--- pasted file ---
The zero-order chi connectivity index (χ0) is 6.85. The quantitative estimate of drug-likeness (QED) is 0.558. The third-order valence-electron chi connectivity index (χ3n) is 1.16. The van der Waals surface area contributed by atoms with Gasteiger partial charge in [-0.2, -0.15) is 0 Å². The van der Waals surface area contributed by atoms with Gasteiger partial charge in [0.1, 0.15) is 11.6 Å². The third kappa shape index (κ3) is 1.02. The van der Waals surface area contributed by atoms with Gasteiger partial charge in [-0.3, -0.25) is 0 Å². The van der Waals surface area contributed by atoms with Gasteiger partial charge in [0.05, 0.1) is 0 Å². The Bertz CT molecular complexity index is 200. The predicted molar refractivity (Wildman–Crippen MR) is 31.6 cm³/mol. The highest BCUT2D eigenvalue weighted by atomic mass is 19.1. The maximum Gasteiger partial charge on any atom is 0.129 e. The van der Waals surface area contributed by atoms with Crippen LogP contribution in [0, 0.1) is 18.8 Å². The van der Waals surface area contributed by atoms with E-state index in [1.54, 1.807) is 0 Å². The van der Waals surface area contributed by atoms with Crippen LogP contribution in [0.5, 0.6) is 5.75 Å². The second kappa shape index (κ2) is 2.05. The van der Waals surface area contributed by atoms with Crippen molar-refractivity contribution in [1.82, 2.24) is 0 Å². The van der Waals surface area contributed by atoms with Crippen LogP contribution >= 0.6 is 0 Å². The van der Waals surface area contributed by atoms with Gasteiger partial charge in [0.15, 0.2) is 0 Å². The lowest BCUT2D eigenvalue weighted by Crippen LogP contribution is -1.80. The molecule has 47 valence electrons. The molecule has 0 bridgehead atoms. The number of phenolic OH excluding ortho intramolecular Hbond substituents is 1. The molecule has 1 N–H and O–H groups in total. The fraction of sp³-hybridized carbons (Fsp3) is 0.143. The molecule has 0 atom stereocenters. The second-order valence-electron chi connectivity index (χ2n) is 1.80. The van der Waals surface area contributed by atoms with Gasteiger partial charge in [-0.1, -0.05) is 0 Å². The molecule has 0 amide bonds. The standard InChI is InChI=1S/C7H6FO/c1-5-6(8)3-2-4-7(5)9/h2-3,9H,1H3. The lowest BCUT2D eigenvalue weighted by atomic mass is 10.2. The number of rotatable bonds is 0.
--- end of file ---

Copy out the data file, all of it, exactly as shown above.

The zero-order chi connectivity index (χ0) is 6.85. The quantitative estimate of drug-likeness (QED) is 0.558. The third-order valence-electron chi connectivity index (χ3n) is 1.16. The van der Waals surface area contributed by atoms with Gasteiger partial charge in [-0.2, -0.15) is 0 Å². The van der Waals surface area contributed by atoms with Gasteiger partial charge in [0.1, 0.15) is 11.6 Å². The third kappa shape index (κ3) is 1.02. The van der Waals surface area contributed by atoms with Gasteiger partial charge in [-0.3, -0.25) is 0 Å². The van der Waals surface area contributed by atoms with Gasteiger partial charge in [0.05, 0.1) is 0 Å². The Bertz CT molecular complexity index is 200. The predicted molar refractivity (Wildman–Crippen MR) is 31.6 cm³/mol. The highest BCUT2D eigenvalue weighted by atomic mass is 19.1. The maximum Gasteiger partial charge on any atom is 0.129 e. The van der Waals surface area contributed by atoms with Crippen LogP contribution in [0, 0.1) is 18.8 Å². The van der Waals surface area contributed by atoms with E-state index in [1.54, 1.807) is 0 Å². The van der Waals surface area contributed by atoms with Crippen LogP contribution in [0.5, 0.6) is 5.75 Å². The second kappa shape index (κ2) is 2.05. The van der Waals surface area contributed by atoms with Crippen molar-refractivity contribution in [1.82, 2.24) is 0 Å². The van der Waals surface area contributed by atoms with Crippen LogP contribution >= 0.6 is 0 Å². The van der Waals surface area contributed by atoms with Gasteiger partial charge in [0.15, 0.2) is 0 Å². The lowest BCUT2D eigenvalue weighted by Crippen LogP contribution is -1.80. The molecule has 47 valence electrons. The molecule has 0 bridgehead atoms. The number of phenolic OH excluding ortho intramolecular Hbond substituents is 1. The molecule has 1 N–H and O–H groups in total. The fraction of sp³-hybridized carbons (Fsp3) is 0.143. The molecule has 0 atom stereocenters. The second-order valence-electron chi connectivity index (χ2n) is 1.80. The van der Waals surface area contributed by atoms with Gasteiger partial charge in [-0.1, -0.05) is 0 Å². The molecule has 0 amide bonds. The standard InChI is InChI=1S/C7H6FO/c1-5-6(8)3-2-4-7(5)9/h2-3,9H,1H3. The lowest BCUT2D eigenvalue weighted by atomic mass is 10.2. The number of rotatable bonds is 0.